Veterans: You’re Not Alone

As he called his docket, Judge Lou Olivera glanced over his Cumberland County, North Carolina courtroom and saw the man visibly shaking, his eyes dull and fixed in a steady gaze into oblivion. A former Green Beret, Olivera had seen that “thousand-yard stare” before, from men he’d served with to the veterans who appeared in his court.

The disheveled, trembling defendant in his early 40s was there on a probation violation—a positive drug test—but he was clearly battling other demons as well. Post-traumatic stress disorder, the judge figured. Calling Joseph Serna up to the bench, he said, “You tested dirty; you told this court last time you were going to stay clean.” Then he softened his tone. “I’m sentencing you to a night in lockup; just the one. Step back and the sheriff’s office will take care of you.” Head down, Serna nodded and shuffled off.

But at the jail that evening, the troubled vet was in for a surprise. There was the judge. “I felt I had to go with him,” Olivera said. “I thought about a story that I once read about a soldier with PTSD in a hole. A family member, a therapist, and a friend all throw down a rope to help the veteran suffering. Finally, a fellow veteran climbs into the hole with him. The soldier suffering with PTSD asks, ‘Why are you down here?’ The fellow veteran replied, ‘I’m here to climb out with you.’”1

From five o’clock that evening until 6:30 the following morning, the two talked—not as judge and defendant, but as fellow vets. They spoke of Serna’s three tours in Afghanistan, the alcohol and drug battles he’d fought since returning stateside, the buddies they’d both lost overseas, the family members who didn’t understand what it was like over there. After the dawn broke and the two parted ways, Olivera was asked what had motivated him to take the unusual step of serving the time with Serna. The Gulf War vet said, “Many veterans would have done the same. They would have gotten in the hole to help. And so did I.”2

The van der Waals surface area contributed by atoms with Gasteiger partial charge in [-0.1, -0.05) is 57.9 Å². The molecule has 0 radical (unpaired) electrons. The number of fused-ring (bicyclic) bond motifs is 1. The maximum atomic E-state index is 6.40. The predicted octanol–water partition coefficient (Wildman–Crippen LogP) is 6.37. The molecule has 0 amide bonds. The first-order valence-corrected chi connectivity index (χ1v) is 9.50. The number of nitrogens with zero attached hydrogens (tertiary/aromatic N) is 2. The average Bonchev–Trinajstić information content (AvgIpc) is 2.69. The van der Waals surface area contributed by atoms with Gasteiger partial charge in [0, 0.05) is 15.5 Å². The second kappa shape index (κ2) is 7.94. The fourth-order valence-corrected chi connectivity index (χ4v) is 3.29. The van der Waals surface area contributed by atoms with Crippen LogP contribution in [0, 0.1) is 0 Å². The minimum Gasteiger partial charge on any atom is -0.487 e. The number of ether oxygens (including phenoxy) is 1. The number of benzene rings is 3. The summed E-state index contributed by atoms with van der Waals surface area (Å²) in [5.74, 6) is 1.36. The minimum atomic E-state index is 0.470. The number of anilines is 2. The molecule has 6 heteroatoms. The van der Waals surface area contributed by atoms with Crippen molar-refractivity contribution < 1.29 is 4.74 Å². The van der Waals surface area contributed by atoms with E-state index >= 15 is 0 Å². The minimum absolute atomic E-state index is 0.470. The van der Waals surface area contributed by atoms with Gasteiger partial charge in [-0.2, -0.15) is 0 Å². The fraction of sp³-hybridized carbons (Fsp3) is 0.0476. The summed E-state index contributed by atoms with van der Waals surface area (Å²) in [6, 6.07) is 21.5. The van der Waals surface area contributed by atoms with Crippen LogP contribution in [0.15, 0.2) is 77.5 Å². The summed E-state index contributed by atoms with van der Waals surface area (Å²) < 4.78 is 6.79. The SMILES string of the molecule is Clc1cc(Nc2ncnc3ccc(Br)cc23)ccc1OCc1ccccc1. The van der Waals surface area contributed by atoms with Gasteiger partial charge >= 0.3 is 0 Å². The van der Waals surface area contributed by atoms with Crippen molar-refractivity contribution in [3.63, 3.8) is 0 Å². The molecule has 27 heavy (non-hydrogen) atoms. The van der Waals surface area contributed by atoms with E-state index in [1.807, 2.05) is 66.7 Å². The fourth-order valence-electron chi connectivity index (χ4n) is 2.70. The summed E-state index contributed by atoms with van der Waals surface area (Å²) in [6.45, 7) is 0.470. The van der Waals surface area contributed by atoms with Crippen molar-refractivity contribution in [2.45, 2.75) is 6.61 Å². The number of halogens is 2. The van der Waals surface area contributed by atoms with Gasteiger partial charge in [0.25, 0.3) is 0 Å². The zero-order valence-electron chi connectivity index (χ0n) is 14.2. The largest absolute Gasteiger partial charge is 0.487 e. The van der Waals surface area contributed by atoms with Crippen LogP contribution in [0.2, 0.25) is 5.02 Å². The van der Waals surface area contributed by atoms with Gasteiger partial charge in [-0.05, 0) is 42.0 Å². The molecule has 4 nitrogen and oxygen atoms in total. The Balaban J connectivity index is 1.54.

The compassion displayed by Olivera may have been extraordinary, but the legal system’s efforts to address the problems many veterans face is widespread. In Texas, the Legislature authorized the creation of special veterans courts in 2009 with Senate Bill 1940 (now chapter 617 of the Texas Health and Safety Code). Using a team-based approach to combat the risk factors that can lead to criminal behavior, the program connects troubled vets with alcohol and substance abuse treatment, counseling services, and resources like job fairs. The treatment is individualized, but the veterans attend veterans court sessions every two weeks for the varying length of their programs so that the judge can monitor their progress.

Today, Texas’ veterans court program is in at least 20 counties, including Dallas, Bexar, Harris, Travis, and El Paso. In addition, there’s Texas Lawyers for Texas Veterans, an initiative modeled after a Houston Bar Association program to provide pro bono civil legal assistance to veterans and their families. TLTV, which was started in 2010 by the State Bar under then-President Terry Tottenham, is a collaborative effort with local bar associations, legal aid organizations, and veterans groups to host legal clinics throughout Texas.

As we mark yet another Veterans Day while brave U.S. servicemen and servicewomen are serving overseas, let’s do more as lawyers than just acknowledge our veterans’ service and sacrifices. For those in need, especially those caught in the downward spiral of PTSD, let’s help them climb out of the hole.

For more information on how to help veterans, go to

John G. Browning

Chair, Texas Bar Journal Board of Editors

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